United States Navy sailors who rejected the COVID-19 vaccine on religious grounds are no longer being separated from the service after a federal judge granted class-action certification on Monday to the 26 Navy SEALs who sued the Defense Department over the vaccine mandate.
Judge Reed O’Connor granted the class action on Monday to stop the Navy from separating troops with pending religious exemptions to the COVID-19 vaccine mandate, according to USNI News. Additionally, the judge granted a preliminary injunction, blocking the service’s ability to separate sailors who were previously denied religious exemptions.
The move protects more than 4,000 sailors who have submitted religious exemption requests.
“Without relief, each servicemember faces the threat of discharge and the consequences that accompany it,” O’Connor wrote. “Even though their personal circumstances may factually differ in small ways, the threat is the same – get the jab or lose your job.”
The judge’s action also allows sailors to withdraw or amend requests to voluntarily resign or transfer. It is unclear if the more than 650 sailors who have already been separated will be reinstated if a religious exemption request was involved.
Despite receiving thousands of religious exemption requests, the Navy has not approved a single waiver. The service has approved nine religious exemptions for troops in the Individual Ready Reserve, but said they are required to take the vaccine if they are called up to reserves or active duty.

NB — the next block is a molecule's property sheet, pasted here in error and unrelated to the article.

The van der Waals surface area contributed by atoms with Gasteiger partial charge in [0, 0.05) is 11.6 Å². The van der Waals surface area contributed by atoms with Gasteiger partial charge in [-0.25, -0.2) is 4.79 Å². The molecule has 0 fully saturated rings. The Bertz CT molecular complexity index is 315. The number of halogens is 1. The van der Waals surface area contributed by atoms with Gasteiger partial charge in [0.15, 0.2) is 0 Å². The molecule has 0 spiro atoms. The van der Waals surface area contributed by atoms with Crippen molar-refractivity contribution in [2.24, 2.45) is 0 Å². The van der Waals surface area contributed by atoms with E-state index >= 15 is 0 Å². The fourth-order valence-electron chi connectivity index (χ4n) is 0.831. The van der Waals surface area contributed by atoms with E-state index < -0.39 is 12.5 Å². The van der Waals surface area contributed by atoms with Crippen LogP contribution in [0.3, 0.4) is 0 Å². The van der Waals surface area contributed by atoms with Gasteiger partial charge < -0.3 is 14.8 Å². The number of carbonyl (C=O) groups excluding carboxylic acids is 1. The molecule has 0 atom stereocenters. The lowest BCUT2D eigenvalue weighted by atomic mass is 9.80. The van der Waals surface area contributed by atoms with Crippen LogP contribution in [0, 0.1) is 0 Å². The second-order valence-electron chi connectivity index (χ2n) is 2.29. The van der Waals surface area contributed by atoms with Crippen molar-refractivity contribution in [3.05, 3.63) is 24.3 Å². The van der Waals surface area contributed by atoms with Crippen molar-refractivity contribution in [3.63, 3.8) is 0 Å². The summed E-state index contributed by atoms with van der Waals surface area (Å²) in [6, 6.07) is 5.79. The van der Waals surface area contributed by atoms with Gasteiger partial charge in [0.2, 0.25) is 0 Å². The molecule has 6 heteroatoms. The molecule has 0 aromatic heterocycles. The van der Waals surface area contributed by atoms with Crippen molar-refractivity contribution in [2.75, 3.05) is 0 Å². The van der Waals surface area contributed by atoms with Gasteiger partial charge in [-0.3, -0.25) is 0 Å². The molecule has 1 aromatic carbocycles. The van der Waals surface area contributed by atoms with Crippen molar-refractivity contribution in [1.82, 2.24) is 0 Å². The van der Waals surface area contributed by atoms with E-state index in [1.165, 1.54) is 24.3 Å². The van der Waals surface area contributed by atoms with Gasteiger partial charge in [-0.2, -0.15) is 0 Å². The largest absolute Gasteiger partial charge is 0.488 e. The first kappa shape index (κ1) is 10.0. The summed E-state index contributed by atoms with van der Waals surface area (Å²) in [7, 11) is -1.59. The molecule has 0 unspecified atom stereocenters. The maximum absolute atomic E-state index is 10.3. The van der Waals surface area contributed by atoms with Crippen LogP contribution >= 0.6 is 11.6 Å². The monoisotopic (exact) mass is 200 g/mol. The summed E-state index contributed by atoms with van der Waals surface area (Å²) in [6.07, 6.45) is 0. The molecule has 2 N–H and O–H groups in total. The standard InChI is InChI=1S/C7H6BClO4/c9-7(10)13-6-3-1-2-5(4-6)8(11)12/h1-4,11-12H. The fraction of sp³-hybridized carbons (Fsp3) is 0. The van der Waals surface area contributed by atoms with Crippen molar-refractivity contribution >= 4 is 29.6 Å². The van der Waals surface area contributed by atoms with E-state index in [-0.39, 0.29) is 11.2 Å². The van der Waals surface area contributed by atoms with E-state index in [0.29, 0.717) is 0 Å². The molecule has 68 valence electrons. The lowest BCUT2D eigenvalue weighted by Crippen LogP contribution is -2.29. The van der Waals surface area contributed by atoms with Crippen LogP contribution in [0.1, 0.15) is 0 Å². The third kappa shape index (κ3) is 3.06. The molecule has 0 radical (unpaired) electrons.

In December, First Liberty Institute filed a federal lawsuit on behalf of U.S. Navy SEALs and other Naval Special Warfare personnel against President Joe Biden’s administration and the Department of Defense. The lawsuit alleges the U.S. government is infringing on troops’ First Amendment right to be free from governmental religious persecution by refusing to grant religious exemptions to the COVID-19 vaccine mandate.
The filing represents 26 Navy SEALs, multiple Special Warfare Combatant Craft Crewmen (SWCC) and Navy Divers, and an Explosive Ordnance Disposal (EOD) Technician, all of whom are members of various denominations of Christianity and who reject the COVID-19 vaccine mandate due to “their sincerely held religious beliefs.”
Mike Berry, director of military affairs and senior counsel at First Liberty, accused the Navy of acting as though “it’s above the law,” suggesting that the Navy may interpret the court’s decision in a way that allows the service to reassign troops based on vaccine status.
“And thus far, in this litigation and with the vaccine mandate, the Navy has continued to act as if it’s above the law,” Berry said. “So that wouldn’t surprise me. But at the end of the day, they need to follow, they need to abide by the rulings of the court.”
The Navy said they would take vaccination status into consideration with assignments.
“Navy service members who are not vaccinated, regardless of exemption status, may be temporarily or permanently reassigned based on mission requirements [in accordance with] previous guidance,” the Navy said in a memo.